Upskilling or reskilling yourself is not just watching online videos and obtaining the current, hottest certifications.
You need a plan to help you learn smart and rapidly skill up. Those who learn the fastest move ahead the fastest. You must continuously keep learning to create even more value.
Knowledge has a shelf life — especially technical skills.
Using Ultralearning to Power Up Your Knowledge, Skills and Abilities
My wife was working on her second master’s degree and was taking library science classes online through the University of Pittsburgh. Once, she was scheduled to go to a week-long course on various software applications. However, a week before she was to leave, she told me she didn’t feel ready for the course.
She wanted my help cramming for the quizzes she knew she would face that week. So I helped develop an ultralearning plan to prepare her for the course. Thanks to the ultralearning program, she received the highest scores in the class for all the quizzes.
What is Ultralearning?
Ultralearning is a term coined by Scott H. Young in his book of the same name. He explains how he replicated an MIT undergraduate degree in computer science in six months by taking free courses offered by the university. As he explains, the Internet has made it easy to find educational content on almost any subject someone wants to study. The key is to approach your ultralearning with self-discipline and a learning plan.
The Nine Principles of Ultralearning
One – Draw Your Map: What subject do you want to learn while acquiring new skills? Why do you want to learn this new subject, and how will you use it? What do you already know about the topic to help you learn more skills?
Two – Sharpen My Knife: Learn in short time chunks with plenty of rest between. Your brain needs time to reflect and fit your new knowledge into what you already know.
Three – Realistic Practice: Practice the skills and knowledge as close to the actual conditions you will use your new behaviors.
Four – Reinforcement: Continuously drill on your new knowledge.
Five – Retrieval Practice: Imagine you are learning a new language. You reinforce your knowledge by studying flip cards of vocabulary terms. Retrieval practice is when you engage in conversations with native speakers.
Six – Use Feedback to Hone Your Knowledge, Skills, and Abilities: You decide to improve your cooking skills. You start by creating simple dishes for your friends and family. Based on their feedback, you know how to improve your cooking techniques while attempting even more elaborate recipes.
Seven – Improve Your Retention Abilities: Your brain loses information if you don’t reinforce your learning. One way to fight forgetting is regular reviews using spaced repetition. For more complex information, use encoding techniques such as chunking or mnemonics.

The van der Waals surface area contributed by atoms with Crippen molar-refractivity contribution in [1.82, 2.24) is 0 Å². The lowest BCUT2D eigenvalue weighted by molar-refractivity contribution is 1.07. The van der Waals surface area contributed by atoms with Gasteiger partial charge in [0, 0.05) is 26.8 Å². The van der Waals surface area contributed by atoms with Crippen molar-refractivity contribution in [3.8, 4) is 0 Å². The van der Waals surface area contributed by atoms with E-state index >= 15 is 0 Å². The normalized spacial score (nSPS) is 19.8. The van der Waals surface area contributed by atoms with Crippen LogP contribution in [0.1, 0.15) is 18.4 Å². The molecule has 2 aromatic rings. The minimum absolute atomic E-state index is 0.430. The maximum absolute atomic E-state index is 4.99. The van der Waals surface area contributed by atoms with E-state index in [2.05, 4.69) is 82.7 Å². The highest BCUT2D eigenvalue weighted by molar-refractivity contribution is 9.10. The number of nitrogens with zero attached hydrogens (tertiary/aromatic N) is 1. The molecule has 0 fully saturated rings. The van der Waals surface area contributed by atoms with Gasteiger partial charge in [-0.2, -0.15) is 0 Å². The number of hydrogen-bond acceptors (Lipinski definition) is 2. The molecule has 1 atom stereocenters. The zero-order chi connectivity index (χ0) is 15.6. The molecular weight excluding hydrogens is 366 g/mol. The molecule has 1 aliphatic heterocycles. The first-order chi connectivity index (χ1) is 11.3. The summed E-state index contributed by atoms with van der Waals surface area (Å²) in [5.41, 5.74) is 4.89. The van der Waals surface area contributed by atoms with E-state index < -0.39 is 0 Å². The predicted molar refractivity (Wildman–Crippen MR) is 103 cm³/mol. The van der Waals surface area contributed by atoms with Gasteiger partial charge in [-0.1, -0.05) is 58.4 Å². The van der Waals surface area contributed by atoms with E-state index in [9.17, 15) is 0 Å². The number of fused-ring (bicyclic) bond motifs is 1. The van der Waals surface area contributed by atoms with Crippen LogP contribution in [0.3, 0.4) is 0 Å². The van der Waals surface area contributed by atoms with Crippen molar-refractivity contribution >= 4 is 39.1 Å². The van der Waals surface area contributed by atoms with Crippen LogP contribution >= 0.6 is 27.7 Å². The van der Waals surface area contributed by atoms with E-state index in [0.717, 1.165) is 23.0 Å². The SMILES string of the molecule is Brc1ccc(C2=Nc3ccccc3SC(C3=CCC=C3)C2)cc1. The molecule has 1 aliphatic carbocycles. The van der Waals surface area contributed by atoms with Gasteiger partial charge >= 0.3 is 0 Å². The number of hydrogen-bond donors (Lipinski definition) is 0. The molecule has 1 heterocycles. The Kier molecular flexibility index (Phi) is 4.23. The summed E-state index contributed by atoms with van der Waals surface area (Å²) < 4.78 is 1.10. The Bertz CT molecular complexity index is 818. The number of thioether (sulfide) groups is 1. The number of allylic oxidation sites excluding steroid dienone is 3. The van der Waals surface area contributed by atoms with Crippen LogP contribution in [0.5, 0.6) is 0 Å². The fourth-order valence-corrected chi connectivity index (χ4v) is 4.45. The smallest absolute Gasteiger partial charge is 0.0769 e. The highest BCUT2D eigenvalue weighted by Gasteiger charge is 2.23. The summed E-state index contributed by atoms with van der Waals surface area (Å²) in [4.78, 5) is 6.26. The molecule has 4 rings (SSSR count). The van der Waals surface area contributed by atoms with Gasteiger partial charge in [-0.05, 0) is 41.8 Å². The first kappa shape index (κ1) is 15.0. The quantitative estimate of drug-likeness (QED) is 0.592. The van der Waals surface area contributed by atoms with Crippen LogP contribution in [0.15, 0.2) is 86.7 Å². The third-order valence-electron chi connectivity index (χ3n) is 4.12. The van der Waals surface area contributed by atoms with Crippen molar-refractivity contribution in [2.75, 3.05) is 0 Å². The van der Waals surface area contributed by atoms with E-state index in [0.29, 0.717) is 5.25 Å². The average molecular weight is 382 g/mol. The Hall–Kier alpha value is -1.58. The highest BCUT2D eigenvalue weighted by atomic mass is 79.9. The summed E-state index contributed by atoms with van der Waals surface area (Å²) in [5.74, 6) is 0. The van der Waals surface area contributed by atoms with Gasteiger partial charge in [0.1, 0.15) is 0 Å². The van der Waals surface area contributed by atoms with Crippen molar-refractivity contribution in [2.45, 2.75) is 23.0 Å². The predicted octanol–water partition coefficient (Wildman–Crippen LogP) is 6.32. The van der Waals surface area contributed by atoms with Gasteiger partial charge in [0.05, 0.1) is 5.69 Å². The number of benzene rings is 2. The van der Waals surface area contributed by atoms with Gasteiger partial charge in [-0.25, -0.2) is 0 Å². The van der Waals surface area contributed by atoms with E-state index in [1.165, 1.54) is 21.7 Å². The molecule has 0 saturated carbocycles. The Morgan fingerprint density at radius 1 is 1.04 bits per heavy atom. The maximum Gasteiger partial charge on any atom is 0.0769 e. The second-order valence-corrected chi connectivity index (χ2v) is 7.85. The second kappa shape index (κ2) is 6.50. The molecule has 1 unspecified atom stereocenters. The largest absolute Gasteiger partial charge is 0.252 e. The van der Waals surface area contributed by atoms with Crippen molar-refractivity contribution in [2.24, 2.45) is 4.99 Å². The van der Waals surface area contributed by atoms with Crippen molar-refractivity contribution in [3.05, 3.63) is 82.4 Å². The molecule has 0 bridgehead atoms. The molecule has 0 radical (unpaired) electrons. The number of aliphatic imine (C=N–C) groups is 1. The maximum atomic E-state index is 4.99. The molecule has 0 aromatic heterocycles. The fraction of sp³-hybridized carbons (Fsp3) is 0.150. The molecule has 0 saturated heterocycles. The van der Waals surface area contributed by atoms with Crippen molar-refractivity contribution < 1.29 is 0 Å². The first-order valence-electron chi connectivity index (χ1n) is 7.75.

Eight and Nine – Intuition and Experimentation: These principles are where you take what you learned and extend it. You have mastered the new learning when you can experiment with your new knowledge, skills, and abilities.
You need to keep up with the latest trends in your chosen career if you want to grow and develop. What crucial knowledge, skills, and abilities will you need in the next year? Three years? Five years and more? Use the ultralearning techniques to help you master vital career skills now and in the future.
(The above is an excerpt from my upcoming book on career reinvention.)
Dr. Bill Brantley works in the U.S. Navy Inspector General Office as a Senior Training Specialist where he is leading the project to build the Office’s first learning portal for nearly 1,000 employees in the enterprise. He has been a program manager for the Emerging Leader Program and Supervisor Certificate Program at the U.S. Patent and Trademark Office. He also managed the Executive Coaching and the Career Coaching Programs. Dr. Brantley was awarded the 2019 Emerging Training Leader by Training Magazine and is an IPMA-HR SCP, a Certified Professional in Talent Development, an ROI certified professional, a certified data scientist, and a Certified Professional in Training Management. He is a certified Project Management Professional, a certified agile project manager, a certified professional in business analysis, and is certified in Disciplined Agile. He has completed over 200 hours of coaching training from the Neuroleadership Institute, the American Confidence Institute, emotional intelligence coaching, and the Global Team Coaching Institute. Dr. Brantley is an adjunct faculty member for the University of Louisville (20+ years) and the University of Maryland (8+ years). He is the author of the “Persuasive Project Manager” (2019) and “Four Scenarios for the Future of the Federal Government” (2019).